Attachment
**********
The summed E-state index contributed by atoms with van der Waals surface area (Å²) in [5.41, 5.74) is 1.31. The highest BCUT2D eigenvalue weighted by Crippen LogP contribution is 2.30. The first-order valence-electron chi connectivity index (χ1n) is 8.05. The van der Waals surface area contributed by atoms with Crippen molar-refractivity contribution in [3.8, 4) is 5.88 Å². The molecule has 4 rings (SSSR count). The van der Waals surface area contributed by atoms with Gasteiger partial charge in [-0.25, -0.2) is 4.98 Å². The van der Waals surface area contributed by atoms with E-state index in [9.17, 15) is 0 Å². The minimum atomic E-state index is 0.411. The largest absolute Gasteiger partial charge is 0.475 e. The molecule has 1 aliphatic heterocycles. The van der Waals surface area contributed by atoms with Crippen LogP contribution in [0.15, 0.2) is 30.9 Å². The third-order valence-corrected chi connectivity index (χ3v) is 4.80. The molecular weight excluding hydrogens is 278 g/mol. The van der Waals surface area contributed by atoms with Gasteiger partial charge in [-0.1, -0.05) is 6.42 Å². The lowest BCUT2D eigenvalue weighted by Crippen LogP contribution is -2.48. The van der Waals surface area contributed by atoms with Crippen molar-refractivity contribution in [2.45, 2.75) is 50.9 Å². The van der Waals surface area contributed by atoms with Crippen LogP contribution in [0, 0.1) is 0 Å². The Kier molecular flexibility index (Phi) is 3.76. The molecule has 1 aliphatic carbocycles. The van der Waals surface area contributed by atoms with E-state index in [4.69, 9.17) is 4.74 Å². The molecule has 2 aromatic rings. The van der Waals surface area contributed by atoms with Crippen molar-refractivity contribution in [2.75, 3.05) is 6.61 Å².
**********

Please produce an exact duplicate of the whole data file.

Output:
The summed E-state index contributed by atoms with van der Waals surface area (Å²) in [5.41, 5.74) is 1.31. The highest BCUT2D eigenvalue weighted by Crippen LogP contribution is 2.30. The first-order valence-electron chi connectivity index (χ1n) is 8.05. The van der Waals surface area contributed by atoms with Crippen molar-refractivity contribution in [3.8, 4) is 5.88 Å². The molecule has 4 rings (SSSR count). The van der Waals surface area contributed by atoms with Gasteiger partial charge in [-0.25, -0.2) is 4.98 Å². The van der Waals surface area contributed by atoms with E-state index in [9.17, 15) is 0 Å². The minimum atomic E-state index is 0.411. The largest absolute Gasteiger partial charge is 0.475 e. The molecule has 1 aliphatic heterocycles. The van der Waals surface area contributed by atoms with Crippen LogP contribution in [0.15, 0.2) is 30.9 Å². The third-order valence-corrected chi connectivity index (χ3v) is 4.80. The molecular weight excluding hydrogens is 278 g/mol. The van der Waals surface area contributed by atoms with Gasteiger partial charge in [-0.1, -0.05) is 6.42 Å². The lowest BCUT2D eigenvalue weighted by Crippen LogP contribution is -2.48. The van der Waals surface area contributed by atoms with Crippen molar-refractivity contribution in [2.45, 2.75) is 50.9 Å². The van der Waals surface area contributed by atoms with Crippen LogP contribution in [0, 0.1) is 0 Å². The Kier molecular flexibility index (Phi) is 3.76. The molecule has 1 aliphatic carbocycles. The van der Waals surface area contributed by atoms with E-state index in [4.69, 9.17) is 4.74 Å². The molecule has 2 aromatic rings. The van der Waals surface area contributed by atoms with Crippen molar-refractivity contribution in [2.75, 3.05) is 6.61 Å².